As you become more and more “adult,” you realize that making friends becomes far more difficult than it ever was in grade school. As such, you learn to value the friendships you do have and hold on to them dearly.
By the same token, you also lose your patience to tolerate other people’s bullsh*t, and you’re less likely to stay in contact with social vampires who simply suck out all of your happiness whenever you hang out with them. We often stay in toxic or unbalanced friendships because we feel guilty about ditching someone who’s technically our “friend.”
The thing is, as you get older, you come to realize that friendships which don’t nurture you in some way are simply not worth your time or effort.
Here are some “friend” types you should definitely be wary of (and cut ties with, if they keep up with their bad behavior):
6. The friend who bails on you more than they show up for you.
It’s totally understandable for someone to cancel plans when they’re sick or have a more urgent commitment — but, come on. If someone is constantly flaking on you, isn’t it more likely that they just got a “better” offer for the evening and are consciously choosing to bail on you? It’s normal for plans to fall through, but friends who allow plans to fall through on a regular basis probably don’t deserve your energy.
Like, why are they bothering keeping up the pretense of friendship at all if they clearly have no desire to hang out with you?
5. The friend who makes you feel like you aren’t quite good/smart/sophisticated enough.
Hanging out with people whom you admire for their intelligence or worldliness is pretty irresistible — and it can cause you to become blind to the way that they treat you. Sure, they made a subtle jab about the fact that you don’t know your European geography super well, but they also make you feel sophisticated, so isn’t it a fair tradeoff?
Well, no, it really isn’t.
Here’s the thing: friendship, like all good symbiotic relationships, is about equality. If you’re constantly hanging around someone who views you as a lesser-than, you aren’t their friend — you’re their fan. Over time, this kind of relationship can take a toll on your self-confidence, and no friendship should ever make you feel actively bad about yourself.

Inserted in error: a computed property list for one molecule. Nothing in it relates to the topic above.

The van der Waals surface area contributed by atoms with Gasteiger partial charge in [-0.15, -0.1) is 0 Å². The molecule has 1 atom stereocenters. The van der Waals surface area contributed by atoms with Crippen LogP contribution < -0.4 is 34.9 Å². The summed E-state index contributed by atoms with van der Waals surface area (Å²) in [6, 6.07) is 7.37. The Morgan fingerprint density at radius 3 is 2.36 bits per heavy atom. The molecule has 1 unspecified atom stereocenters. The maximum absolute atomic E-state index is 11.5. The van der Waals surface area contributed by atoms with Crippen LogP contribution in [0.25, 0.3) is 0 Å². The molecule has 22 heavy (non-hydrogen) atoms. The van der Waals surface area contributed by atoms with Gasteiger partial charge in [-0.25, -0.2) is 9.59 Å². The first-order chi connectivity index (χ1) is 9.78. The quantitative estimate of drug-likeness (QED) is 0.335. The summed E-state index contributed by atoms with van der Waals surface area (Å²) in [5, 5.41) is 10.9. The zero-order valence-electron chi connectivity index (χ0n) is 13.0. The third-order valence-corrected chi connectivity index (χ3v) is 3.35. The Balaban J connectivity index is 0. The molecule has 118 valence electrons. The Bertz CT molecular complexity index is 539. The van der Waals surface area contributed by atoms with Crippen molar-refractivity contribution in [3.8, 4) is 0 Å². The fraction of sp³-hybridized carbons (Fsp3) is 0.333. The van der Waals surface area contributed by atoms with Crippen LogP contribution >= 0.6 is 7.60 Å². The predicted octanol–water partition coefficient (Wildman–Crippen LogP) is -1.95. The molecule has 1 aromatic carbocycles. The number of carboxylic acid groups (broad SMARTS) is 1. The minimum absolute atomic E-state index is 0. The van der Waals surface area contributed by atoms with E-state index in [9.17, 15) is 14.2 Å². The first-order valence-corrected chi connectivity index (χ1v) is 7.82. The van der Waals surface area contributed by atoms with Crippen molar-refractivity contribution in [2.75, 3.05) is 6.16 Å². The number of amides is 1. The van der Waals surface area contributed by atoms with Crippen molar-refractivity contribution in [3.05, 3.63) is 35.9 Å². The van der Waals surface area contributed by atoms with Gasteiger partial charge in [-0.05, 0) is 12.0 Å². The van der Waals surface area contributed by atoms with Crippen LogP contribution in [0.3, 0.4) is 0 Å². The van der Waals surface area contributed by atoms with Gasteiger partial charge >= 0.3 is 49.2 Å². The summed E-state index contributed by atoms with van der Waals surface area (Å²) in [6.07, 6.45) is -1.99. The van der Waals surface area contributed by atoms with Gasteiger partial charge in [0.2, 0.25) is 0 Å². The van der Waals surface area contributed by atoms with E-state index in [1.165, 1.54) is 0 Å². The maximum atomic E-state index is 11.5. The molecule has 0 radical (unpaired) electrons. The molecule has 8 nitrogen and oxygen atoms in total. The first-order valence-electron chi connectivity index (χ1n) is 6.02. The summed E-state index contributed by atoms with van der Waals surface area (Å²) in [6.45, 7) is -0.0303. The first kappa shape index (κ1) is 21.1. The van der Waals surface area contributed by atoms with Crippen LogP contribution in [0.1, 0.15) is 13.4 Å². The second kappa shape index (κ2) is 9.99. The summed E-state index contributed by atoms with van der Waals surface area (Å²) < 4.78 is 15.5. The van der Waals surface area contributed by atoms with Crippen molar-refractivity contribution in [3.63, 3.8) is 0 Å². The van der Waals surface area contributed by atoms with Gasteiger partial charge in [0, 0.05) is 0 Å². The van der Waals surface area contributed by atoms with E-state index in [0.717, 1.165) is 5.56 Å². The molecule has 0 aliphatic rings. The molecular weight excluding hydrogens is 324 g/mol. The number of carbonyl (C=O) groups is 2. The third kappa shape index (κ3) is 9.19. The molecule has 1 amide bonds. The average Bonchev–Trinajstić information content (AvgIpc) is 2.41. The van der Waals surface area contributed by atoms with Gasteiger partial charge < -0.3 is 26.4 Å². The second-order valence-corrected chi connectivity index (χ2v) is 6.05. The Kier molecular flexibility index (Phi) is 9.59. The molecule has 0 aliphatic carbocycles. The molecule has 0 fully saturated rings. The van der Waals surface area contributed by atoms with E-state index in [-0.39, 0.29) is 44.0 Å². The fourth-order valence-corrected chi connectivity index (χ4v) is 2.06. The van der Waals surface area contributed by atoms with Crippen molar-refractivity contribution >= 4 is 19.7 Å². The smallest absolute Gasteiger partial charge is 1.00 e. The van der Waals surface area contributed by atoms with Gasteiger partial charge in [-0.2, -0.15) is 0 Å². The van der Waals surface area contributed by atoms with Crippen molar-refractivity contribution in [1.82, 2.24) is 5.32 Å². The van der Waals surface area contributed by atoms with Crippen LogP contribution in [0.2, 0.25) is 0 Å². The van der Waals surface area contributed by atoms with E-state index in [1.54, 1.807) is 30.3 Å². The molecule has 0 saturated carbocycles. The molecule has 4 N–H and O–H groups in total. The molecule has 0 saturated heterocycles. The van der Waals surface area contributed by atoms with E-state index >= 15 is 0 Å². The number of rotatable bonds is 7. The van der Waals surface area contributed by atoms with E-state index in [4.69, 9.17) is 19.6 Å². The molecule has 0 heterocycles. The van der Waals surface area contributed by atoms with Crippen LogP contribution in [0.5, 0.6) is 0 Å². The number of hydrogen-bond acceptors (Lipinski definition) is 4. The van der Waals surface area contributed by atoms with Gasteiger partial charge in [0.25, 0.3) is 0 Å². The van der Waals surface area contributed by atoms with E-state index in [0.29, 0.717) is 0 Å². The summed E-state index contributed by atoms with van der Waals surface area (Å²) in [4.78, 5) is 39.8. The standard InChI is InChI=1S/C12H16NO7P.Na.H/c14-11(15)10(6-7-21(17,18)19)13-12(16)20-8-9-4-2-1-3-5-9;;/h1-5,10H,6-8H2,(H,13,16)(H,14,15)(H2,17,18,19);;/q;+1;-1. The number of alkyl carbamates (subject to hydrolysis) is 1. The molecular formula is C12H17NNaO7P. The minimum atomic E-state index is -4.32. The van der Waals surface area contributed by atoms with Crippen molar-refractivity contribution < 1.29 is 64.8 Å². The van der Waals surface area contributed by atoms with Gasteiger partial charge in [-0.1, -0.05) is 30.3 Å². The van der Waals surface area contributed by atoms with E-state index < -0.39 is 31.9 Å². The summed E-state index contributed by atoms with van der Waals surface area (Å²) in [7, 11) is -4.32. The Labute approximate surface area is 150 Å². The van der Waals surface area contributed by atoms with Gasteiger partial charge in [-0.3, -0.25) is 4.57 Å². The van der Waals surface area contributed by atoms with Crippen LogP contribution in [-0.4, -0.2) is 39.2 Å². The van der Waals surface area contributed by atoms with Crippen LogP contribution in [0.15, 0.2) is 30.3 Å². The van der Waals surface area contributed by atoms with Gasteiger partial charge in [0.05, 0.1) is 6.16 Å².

4. The friend who never needs you … until they do.
You invited them to several different hangouts and got no response whatsoever, but as soon as they’re in a social slump they come crawling back. This is one of the most classic behaviors of a fair-weather friend, and this kind of friendship is pretty much the platonic equivalent of dating a f**kboy who only hits you up when all of his regulars are busy.
If you wouldn’t tolerate it in a romantic relationship, why the hell are you tolerating it from a friend?
3. The friends who rag on you maybe a little too much.
Okay, yes, it’s a friend’s duty to occasionally tease you and joke around. However, it becomes a bit more mean-spirited when you’re constantly the butt of the joke. This sort of dynamic works on TV sitcoms, but in reality, it makes for a pretty warped relationship. Do these people even like you, or do they just a punching bag?
2. The friend who takes way more emotional energy than they give.
If your friend is in trouble or hurting, of course it’s your duty to be there for them and listen to their problems. That’s the mark of a good friend.
But … does it feel like you’re always listening to their problems? Do they constantly unload on you, and then completely neglect to ask you anything about your personal life? Do you feel more like their therapist than their friend?
At that point, it’s not really a healthy friendship anymore — you’ve simply become a depository for their negative feelings. And while that’s admirable in its own way, you also have to consider that it isn’t particularly good for your mental health. A friend should, more often than not, make you feel good. You should enjoy their company. And if it gets to the point where you’re dreading one of their multi-hour venting sessions, it’s time to get some space.
1. The friend who ditches you whenever they’re dating somebody.
On the one hand, new relationships are exciting and fun, and it’s perfectly understandable for a new couple to retreat into their own sweet (and, admittedly, nauseating) little world.
But, if you make plans with a so-called friend and they bail on you as soon as they learn that their boyfriend got off work early, that’s definitely concerning. Part of a good friendship is feeling like you matter to the other person — and if you’re just a substitute for whenever their significant other has to go to work, that’s a little unfair.
A good friend doesn’t make you feel like a commercial break.